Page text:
Synchronized Global Growth is Ending: Shocks Come Next

Authored by Mike Shedlock via,

Economic pleasant surprises are in the past, as is the buildup of the balance sheet. The future is deleveraging.

Alarm bells are ringing. No one cares. By now, everyone knows stock only go up.

For those in tune with other ideas, Financial Times writer Stephen King suggests the Global Economy is Due for a Downswing.

Jim Bianco at Bianco Research comments on synchronized growth in his report Concerted Economic Growth is in Jeopardy of Ending.


Less than 50% of the world’s economies are now producing economic data surprises. Realized economic data following suit in the months to come would remove the tailwind of ‘concerted economic growth’ for risk assets and central banks. Emerging markets may be first on the list to experience higher volatility.


We have all been discussing ‘concerted global economic growth’ since early 2017 as a tailwind to risk assets and central bank policies. The chart below shows the percentage of the world’s economies producing economic data surprises (orange line) and above-average data changes (blue line) since 2004.

Over 90% of economies were indeed posting realized data changes at above-average growth rates in mid-2017. However, reported data has slowed its ascent over the past month led by the Eurozone and Canada. The percentage of economies with upside surprises has fallen to 44%, which has been a leading indicator for actual data changes like payrolls, industrial production, and durable goods orders. Above-average data changes have also rolled over to 67%. A break below 50% would mean ‘concerted economic growth’ should no longer be proclaimed.

Economic Misses

The next chart offers the median returns by major asset classes after the percentage of economies growing above-average falls below 60%. The impact is not immediate, but higher volatility and drawdowns do ensue over the following months.

We expect U.S. Treasuries will slow their climb in this event, helping promote more steady, positive returns by the likes of municipal bonds. Emerging markets, U.S. high yield, and the S&P 500 are not necessarily expected to tumble, but higher volatility will remain the theme.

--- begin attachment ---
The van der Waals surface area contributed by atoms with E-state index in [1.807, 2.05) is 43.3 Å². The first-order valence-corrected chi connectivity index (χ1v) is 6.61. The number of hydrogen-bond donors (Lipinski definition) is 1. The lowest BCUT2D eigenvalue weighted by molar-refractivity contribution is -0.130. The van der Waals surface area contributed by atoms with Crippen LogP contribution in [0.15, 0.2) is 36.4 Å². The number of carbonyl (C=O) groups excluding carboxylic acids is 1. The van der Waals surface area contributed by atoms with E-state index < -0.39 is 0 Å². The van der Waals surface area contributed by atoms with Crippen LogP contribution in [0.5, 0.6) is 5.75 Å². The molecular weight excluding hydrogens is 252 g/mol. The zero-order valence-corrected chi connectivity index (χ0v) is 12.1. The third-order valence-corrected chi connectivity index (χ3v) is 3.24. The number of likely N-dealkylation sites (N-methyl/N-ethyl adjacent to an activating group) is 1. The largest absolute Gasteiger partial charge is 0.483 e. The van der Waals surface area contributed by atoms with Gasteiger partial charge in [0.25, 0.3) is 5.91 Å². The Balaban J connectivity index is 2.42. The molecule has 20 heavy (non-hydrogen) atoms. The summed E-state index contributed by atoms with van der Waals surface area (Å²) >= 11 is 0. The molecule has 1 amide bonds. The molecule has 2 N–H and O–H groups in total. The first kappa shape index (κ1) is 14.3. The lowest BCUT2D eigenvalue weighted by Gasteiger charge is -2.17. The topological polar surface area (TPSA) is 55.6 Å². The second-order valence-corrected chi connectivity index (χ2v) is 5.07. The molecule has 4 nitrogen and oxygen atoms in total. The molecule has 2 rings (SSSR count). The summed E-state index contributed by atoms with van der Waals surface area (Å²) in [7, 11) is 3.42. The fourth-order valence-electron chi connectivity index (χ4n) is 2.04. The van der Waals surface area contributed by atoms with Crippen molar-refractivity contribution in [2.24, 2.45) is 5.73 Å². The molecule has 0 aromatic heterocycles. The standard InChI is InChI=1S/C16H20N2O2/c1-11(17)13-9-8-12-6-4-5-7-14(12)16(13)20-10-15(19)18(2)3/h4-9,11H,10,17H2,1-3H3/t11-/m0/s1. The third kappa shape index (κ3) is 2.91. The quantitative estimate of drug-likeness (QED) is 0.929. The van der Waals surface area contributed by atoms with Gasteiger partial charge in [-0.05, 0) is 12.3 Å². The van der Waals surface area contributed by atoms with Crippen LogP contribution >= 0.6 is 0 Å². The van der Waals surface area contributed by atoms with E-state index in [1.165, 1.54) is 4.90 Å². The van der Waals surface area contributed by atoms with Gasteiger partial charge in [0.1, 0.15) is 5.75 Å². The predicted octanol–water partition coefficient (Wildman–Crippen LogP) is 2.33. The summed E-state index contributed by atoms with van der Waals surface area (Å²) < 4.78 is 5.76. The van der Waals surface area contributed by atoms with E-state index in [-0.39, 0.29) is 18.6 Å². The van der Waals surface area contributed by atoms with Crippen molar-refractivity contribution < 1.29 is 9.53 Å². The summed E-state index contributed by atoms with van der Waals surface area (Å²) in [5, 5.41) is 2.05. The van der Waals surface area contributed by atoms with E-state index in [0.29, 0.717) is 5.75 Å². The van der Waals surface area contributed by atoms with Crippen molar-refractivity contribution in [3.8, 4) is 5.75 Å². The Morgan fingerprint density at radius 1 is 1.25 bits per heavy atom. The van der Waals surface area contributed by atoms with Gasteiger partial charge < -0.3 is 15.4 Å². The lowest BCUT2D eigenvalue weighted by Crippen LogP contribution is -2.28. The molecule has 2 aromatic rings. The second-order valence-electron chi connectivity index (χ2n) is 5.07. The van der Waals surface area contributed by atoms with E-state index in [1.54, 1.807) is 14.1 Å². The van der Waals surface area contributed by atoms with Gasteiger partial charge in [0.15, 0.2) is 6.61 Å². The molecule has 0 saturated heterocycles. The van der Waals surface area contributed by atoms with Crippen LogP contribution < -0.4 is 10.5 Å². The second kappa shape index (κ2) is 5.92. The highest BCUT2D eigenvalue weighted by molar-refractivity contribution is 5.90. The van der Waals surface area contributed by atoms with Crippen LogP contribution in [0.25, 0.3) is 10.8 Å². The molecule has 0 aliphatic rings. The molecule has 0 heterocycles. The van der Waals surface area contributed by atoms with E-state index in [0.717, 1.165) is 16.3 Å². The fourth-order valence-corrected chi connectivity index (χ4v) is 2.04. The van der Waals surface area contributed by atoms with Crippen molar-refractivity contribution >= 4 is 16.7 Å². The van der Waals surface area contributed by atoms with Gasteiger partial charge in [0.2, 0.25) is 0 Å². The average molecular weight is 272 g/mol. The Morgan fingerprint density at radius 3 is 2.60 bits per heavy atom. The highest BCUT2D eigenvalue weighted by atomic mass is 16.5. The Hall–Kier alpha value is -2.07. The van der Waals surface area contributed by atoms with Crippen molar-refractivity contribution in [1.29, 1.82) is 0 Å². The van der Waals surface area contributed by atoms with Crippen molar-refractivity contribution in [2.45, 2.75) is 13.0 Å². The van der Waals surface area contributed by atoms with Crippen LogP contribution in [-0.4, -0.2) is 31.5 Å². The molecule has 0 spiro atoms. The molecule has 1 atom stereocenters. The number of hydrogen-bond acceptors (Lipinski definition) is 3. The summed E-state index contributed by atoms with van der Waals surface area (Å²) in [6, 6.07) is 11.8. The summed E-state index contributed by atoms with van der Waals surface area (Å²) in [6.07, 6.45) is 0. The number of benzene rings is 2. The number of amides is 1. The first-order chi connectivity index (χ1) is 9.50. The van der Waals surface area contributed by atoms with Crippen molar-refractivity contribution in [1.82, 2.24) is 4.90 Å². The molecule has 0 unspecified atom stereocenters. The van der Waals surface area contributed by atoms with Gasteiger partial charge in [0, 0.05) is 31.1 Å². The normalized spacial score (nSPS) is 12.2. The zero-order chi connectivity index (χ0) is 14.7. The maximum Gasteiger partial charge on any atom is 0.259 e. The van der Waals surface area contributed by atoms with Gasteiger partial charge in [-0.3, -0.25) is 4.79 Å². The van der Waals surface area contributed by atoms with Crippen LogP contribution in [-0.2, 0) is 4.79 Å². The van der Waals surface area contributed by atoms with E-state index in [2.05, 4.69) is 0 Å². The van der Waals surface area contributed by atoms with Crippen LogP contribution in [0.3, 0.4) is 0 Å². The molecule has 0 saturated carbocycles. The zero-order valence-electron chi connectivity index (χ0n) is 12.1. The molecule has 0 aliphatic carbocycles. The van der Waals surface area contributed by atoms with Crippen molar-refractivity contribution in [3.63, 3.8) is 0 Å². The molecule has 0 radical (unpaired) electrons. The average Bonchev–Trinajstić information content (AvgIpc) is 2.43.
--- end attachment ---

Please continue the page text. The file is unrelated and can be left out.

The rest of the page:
That's a portion of the article, click on the link for a free trial and the rest of it. No credit cards required.

Optimistic View

Compared to me, John Hussman, GMO, and a handful of others, Bianco presents an optimistic view. Then again, I am not watching the next 3-4 months. I am concerned about the next seven years.

What most caught my eye is Bianco's view on the MSCI World Index and US treasuries.

Typically, rot starts at the periphery, the spreads to the core. Anyone remember subprime? Eventually, it all became subprime.

It's going to happen again.

Arithmetic of Risk

Stocks are tremendously overvalued. In Sucker Traps and the Arithmetic of Risk I noted that some expect equities to decline as much as 67% from here.

I think we are somewhere in the box as shown.

Unlike Bianco, I won't put a timeframe on much of anything. But note his big winner: 10-year US treasuries.

This is at a time when most of the rest of the world is screaming inflation.

My view is that Inflation is in the Rear-View Mirror.

Debt-deflation is on the way and gold will be the beneficiary. If you disagree, please read the above article before moaning.

My definition of inflation may not be the same as yours. Mine is based on real-world economics, and we are in for a world of hurt.


curbjob Mon, 03/12/2018 - 22:48 Permalink

"Synchronized Global Growth is Ending: Shocks Come Next"

Looks like ZH's growth is ending too.

Gone are those lofty posts that garnered a thousand comments it would seem.

"On a long enough time line " applies to everything, even blogs.

Consuelo Tue, 03/13/2018 - 01:36 Permalink

'Inflation' hasn't even gotten started, Mike...

You saw what happened last time.   This time around - is everything really the same...?

analyser Tue, 03/13/2018 - 07:00 Permalink

Revival ? Have a look at the nrs Volkswagen just published. Cash from operating activities -1,1 billion for the group, cash from investing activities -16.5 billion. Of course leasing, rent and debt. The revival is just a debt mounting. The " revival " will be ending in a deflationary collapse like the 1929-1933 time frame. Yes, german car makers can be afraid that Trump kills.......the debt

arrowrod Tue, 03/13/2018 - 07:24 Permalink


The squiggly lines are going up and down.  Which one counts?  Who has the biggest algo?


Does the author show his performance, compared to the S&P 500?  I'm plodding along at 10%, while the S&P 500 did 27% last year.


You do know that I can now buy a 16 core computer chip for less than $1000.  More power than the IBM data center where I worked.